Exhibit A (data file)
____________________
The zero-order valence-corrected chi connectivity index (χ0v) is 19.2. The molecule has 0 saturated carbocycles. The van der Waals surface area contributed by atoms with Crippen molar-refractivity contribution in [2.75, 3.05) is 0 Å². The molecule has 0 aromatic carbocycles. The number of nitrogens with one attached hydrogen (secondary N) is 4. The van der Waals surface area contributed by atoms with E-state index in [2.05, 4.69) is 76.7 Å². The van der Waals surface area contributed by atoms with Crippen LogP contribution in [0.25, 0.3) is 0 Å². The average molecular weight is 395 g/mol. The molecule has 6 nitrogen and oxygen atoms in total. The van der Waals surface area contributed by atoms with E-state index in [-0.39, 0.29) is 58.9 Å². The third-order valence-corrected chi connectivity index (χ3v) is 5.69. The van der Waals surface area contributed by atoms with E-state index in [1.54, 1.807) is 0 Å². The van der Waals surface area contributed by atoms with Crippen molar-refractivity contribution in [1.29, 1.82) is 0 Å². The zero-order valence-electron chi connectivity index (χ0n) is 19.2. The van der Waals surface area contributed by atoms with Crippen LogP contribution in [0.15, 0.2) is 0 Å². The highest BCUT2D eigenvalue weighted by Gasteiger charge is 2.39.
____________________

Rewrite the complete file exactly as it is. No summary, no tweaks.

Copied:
The zero-order valence-corrected chi connectivity index (χ0v) is 19.2. The molecule has 0 saturated carbocycles. The van der Waals surface area contributed by atoms with Crippen molar-refractivity contribution in [2.75, 3.05) is 0 Å². The molecule has 0 aromatic carbocycles. The number of nitrogens with one attached hydrogen (secondary N) is 4. The van der Waals surface area contributed by atoms with E-state index in [2.05, 4.69) is 76.7 Å². The van der Waals surface area contributed by atoms with Crippen LogP contribution in [0.25, 0.3) is 0 Å². The average molecular weight is 395 g/mol. The molecule has 6 nitrogen and oxygen atoms in total. The van der Waals surface area contributed by atoms with E-state index in [-0.39, 0.29) is 58.9 Å². The third-order valence-corrected chi connectivity index (χ3v) is 5.69. The van der Waals surface area contributed by atoms with E-state index in [1.54, 1.807) is 0 Å². The van der Waals surface area contributed by atoms with Crippen molar-refractivity contribution in [1.29, 1.82) is 0 Å². The zero-order valence-electron chi connectivity index (χ0n) is 19.2. The van der Waals surface area contributed by atoms with Crippen LogP contribution in [0.15, 0.2) is 0 Å². The highest BCUT2D eigenvalue weighted by Gasteiger charge is 2.39.